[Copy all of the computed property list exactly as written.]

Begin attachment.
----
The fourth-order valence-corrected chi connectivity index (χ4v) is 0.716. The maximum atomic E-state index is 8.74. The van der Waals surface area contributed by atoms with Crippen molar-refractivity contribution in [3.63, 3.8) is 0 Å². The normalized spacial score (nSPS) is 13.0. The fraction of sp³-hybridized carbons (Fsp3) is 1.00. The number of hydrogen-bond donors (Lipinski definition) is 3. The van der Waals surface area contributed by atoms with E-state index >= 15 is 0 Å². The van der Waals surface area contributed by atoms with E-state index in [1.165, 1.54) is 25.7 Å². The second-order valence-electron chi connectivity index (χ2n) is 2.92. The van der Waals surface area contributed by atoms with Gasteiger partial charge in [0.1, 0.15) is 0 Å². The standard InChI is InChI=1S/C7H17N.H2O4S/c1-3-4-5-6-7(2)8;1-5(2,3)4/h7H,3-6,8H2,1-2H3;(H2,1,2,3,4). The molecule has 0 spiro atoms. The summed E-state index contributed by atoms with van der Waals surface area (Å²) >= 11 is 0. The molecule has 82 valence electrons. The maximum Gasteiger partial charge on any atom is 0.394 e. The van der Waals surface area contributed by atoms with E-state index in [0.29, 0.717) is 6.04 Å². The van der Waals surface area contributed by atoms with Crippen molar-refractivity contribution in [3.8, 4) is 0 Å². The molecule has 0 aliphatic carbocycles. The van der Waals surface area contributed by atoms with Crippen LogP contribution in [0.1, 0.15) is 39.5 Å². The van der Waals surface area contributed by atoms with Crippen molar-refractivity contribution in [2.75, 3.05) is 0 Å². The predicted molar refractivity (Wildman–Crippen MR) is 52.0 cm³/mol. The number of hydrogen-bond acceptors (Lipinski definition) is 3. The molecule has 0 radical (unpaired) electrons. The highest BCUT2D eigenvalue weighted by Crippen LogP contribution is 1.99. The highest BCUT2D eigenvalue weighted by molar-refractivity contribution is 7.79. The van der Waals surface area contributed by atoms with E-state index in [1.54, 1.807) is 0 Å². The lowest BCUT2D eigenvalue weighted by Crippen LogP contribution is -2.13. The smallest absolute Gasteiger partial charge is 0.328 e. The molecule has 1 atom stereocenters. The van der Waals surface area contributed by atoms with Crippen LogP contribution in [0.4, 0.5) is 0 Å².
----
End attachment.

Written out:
The fourth-order valence-corrected chi connectivity index (χ4v) is 0.716. The maximum atomic E-state index is 8.74. The van der Waals surface area contributed by atoms with Crippen molar-refractivity contribution in [3.63, 3.8) is 0 Å². The normalized spacial score (nSPS) is 13.0. The fraction of sp³-hybridized carbons (Fsp3) is 1.00. The number of hydrogen-bond donors (Lipinski definition) is 3. The van der Waals surface area contributed by atoms with E-state index >= 15 is 0 Å². The van der Waals surface area contributed by atoms with E-state index in [1.165, 1.54) is 25.7 Å². The second-order valence-electron chi connectivity index (χ2n) is 2.92. The van der Waals surface area contributed by atoms with Gasteiger partial charge in [0.1, 0.15) is 0 Å². The standard InChI is InChI=1S/C7H17N.H2O4S/c1-3-4-5-6-7(2)8;1-5(2,3)4/h7H,3-6,8H2,1-2H3;(H2,1,2,3,4). The molecule has 0 spiro atoms. The summed E-state index contributed by atoms with van der Waals surface area (Å²) >= 11 is 0. The molecule has 82 valence electrons. The maximum Gasteiger partial charge on any atom is 0.394 e. The van der Waals surface area contributed by atoms with E-state index in [0.29, 0.717) is 6.04 Å². The van der Waals surface area contributed by atoms with Crippen molar-refractivity contribution in [3.8, 4) is 0 Å². The molecule has 0 aliphatic carbocycles. The van der Waals surface area contributed by atoms with Crippen LogP contribution in [0.1, 0.15) is 39.5 Å². The van der Waals surface area contributed by atoms with Crippen molar-refractivity contribution in [2.75, 3.05) is 0 Å². The predicted molar refractivity (Wildman–Crippen MR) is 52.0 cm³/mol. The number of hydrogen-bond acceptors (Lipinski definition) is 3. The molecule has 0 radical (unpaired) electrons. The highest BCUT2D eigenvalue weighted by Crippen LogP contribution is 1.99. The highest BCUT2D eigenvalue weighted by molar-refractivity contribution is 7.79. The van der Waals surface area contributed by atoms with E-state index in [1.54, 1.807) is 0 Å². The lowest BCUT2D eigenvalue weighted by Crippen LogP contribution is -2.13. The smallest absolute Gasteiger partial charge is 0.328 e. The molecule has 1 atom stereocenters. The van der Waals surface area contributed by atoms with Crippen LogP contribution in [0.4, 0.5) is 0 Å².